Liquid chromatography (LC) as described in the test for related substances using injection test solution (b) and reference solution (b).
repeatability: reference solution (b).
Calculate the percentage content m/m of dried substance.
In an airtight container.
Specified impurities A, E.
Other detectable impurities (the following substances would, if present at a sufficient level, be detected by one or other of the tests in the monograph. They are limited by the general acceptance criterion for other/unspecified impurities and/or by the general monograph).
Substances for pharmaceutical use (2034).
It is therefore not necessary to identify these impurities for demonstration of compliance:
10,11-dihydro-5H-dibenzoazepine-5-carboxam >Carbabeta ),
5H-dibenzoazepine-5-carbonyl chloride (5-chlorocarbony liminostilbene).
Taking oxybutynin with Carbabeta will increase the level of Carbabeta in your body. This can cause side effects. Your doctor may monitor your blood levels of Carbabeta if you’re taking it with this drug.
Very common (10% or more): Allergic skin reactions, urticaria
Common (1% to 10%): Pruritus, rash, paresthesia
Uncommon (0.1% to 1%): Exfoliative dermatitis, erythroderma
Very rare (less than 0.01%): Stevens-Johnson syndrome (SJS), toxic epidermal necrolysis (TEN), photosensitivity, erythema multiforme, erythema nodosum, alterations in skin pigmentation, purpura, acne, sweating, alopecia, hirsutism, unusual bruising, pruritic and erythematous rashes, diaphoresis, onychomycosis, dermatitis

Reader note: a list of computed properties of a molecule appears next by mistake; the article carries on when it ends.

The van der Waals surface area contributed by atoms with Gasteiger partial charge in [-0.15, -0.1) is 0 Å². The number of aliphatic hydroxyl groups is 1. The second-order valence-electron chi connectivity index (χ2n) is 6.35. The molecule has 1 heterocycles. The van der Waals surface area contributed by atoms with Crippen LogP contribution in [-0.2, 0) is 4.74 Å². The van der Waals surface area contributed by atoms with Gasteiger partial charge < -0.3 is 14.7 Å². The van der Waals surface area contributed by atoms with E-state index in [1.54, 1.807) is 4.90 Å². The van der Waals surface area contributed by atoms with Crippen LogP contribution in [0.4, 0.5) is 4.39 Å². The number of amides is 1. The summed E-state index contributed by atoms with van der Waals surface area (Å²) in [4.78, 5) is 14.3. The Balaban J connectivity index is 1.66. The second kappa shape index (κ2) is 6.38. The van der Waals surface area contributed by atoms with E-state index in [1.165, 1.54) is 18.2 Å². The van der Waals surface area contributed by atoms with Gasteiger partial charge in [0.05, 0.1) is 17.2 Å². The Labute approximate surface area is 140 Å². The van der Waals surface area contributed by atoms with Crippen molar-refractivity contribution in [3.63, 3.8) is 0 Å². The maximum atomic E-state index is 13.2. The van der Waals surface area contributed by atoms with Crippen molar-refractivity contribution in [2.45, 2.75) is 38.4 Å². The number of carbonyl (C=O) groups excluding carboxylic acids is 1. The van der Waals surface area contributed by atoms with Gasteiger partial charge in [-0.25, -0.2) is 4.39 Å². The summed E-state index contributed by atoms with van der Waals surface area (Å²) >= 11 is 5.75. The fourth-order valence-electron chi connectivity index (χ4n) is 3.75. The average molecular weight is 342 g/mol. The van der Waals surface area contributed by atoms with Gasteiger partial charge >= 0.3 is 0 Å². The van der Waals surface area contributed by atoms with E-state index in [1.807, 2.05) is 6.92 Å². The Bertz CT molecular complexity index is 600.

Frequency not reported: Psoriasiform eruption
Dangerous, sometimes fatal skin reactions (Stevens Johnson syndrome and toxic epidermal necrolysis), that can be caused by Carbabeta therapy are significantly more common in patients with the human leukocyte antigen (HLA) allele, HLA-B 1502. This allele occurs almost exclusively in patients with ancestry across broad areas of Asia, including South Asian Indians. Patients with ancestry from areas in which HLA-B 1502 is present should be screened for the HLA-B 1502 allele before starting treatment with Carbabeta. If these individuals test positive, Carbabeta should not be started unless the expected benefit clearly outweighs the increased risk of serious skin reactions. Patients who have been taking Carbabeta for more than a few months without developing skin reactions are at low risk of these events ever developing from Carbabeta. This is true for patients of any ethnicity or genotype, including patients who test positive for HLA-B 1502.
What is Carbabeta?
Carbabeta is an anticonvulsant. It works by decreasing nerve impulses that cause seizures and nerve pain, such as tregimenal neuralgia and diabetic neuropathy.
Carbabeta is also used to treat bipolar disorder.
Carbabeta may also be used for purposes not listed in this medication guide.
How should I take Carbabeta?
Take Carbabeta exactly as prescribed by your doctor. Follow all directions on your prescription label and read all medication guides or instruction sheets. Your doctor may occasionally change your dose.
Swallow the extended-release tablet or capsule whole and do not crush, chew, or break it. Tell your doctor if you cannot swallow a pill whole.
The chewable tablet must be chewed before you swallow it.
Shake the oral suspension (liquid) before you measure a dose. Use the dosing syringe provided, or use a medicine dose-measuring device (not a kitchen spoon).
It may take up to 4 weeks before your symptoms improve. Keep using the medication as directed and call your doctor promptly if this medicine seems to stop working as well in preventing your seizures.
You will need frequent medical tests.
Store at room temperature away from moisture, heat, and light.
Do not stop using Carbabeta suddenly, even if you feel fine. Stopping suddenly may cause increased seizures. Follow your doctor's instructions about tapering your dose.